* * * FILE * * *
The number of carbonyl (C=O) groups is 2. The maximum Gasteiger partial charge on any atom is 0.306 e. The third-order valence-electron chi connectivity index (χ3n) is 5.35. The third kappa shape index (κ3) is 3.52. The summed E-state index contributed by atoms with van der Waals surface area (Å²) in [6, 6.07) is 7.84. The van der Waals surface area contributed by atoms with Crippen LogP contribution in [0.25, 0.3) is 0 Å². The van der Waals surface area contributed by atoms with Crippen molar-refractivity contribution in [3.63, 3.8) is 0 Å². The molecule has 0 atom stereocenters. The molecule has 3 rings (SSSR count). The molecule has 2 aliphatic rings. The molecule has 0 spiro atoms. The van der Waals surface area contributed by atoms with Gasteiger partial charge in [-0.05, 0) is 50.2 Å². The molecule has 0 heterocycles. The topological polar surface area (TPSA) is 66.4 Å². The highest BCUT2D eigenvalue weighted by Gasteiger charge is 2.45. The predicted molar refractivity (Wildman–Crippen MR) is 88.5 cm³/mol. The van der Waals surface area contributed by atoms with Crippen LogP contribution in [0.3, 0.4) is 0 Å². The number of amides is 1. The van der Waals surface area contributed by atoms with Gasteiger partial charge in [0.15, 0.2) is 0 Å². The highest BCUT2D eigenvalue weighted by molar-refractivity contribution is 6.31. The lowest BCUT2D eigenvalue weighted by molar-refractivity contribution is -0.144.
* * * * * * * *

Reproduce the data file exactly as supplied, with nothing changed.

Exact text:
The number of carbonyl (C=O) groups is 2. The maximum Gasteiger partial charge on any atom is 0.306 e. The third-order valence-electron chi connectivity index (χ3n) is 5.35. The third kappa shape index (κ3) is 3.52. The summed E-state index contributed by atoms with van der Waals surface area (Å²) in [6, 6.07) is 7.84. The van der Waals surface area contributed by atoms with Crippen LogP contribution in [0.25, 0.3) is 0 Å². The van der Waals surface area contributed by atoms with Crippen molar-refractivity contribution in [3.63, 3.8) is 0 Å². The molecule has 0 atom stereocenters. The molecule has 3 rings (SSSR count). The molecule has 2 aliphatic rings. The molecule has 0 spiro atoms. The van der Waals surface area contributed by atoms with Gasteiger partial charge in [-0.05, 0) is 50.2 Å². The molecule has 0 heterocycles. The topological polar surface area (TPSA) is 66.4 Å². The highest BCUT2D eigenvalue weighted by Gasteiger charge is 2.45. The predicted molar refractivity (Wildman–Crippen MR) is 88.5 cm³/mol. The van der Waals surface area contributed by atoms with Crippen LogP contribution in [0.3, 0.4) is 0 Å². The number of amides is 1. The van der Waals surface area contributed by atoms with Gasteiger partial charge in [0.15, 0.2) is 0 Å². The highest BCUT2D eigenvalue weighted by molar-refractivity contribution is 6.31. The lowest BCUT2D eigenvalue weighted by molar-refractivity contribution is -0.144.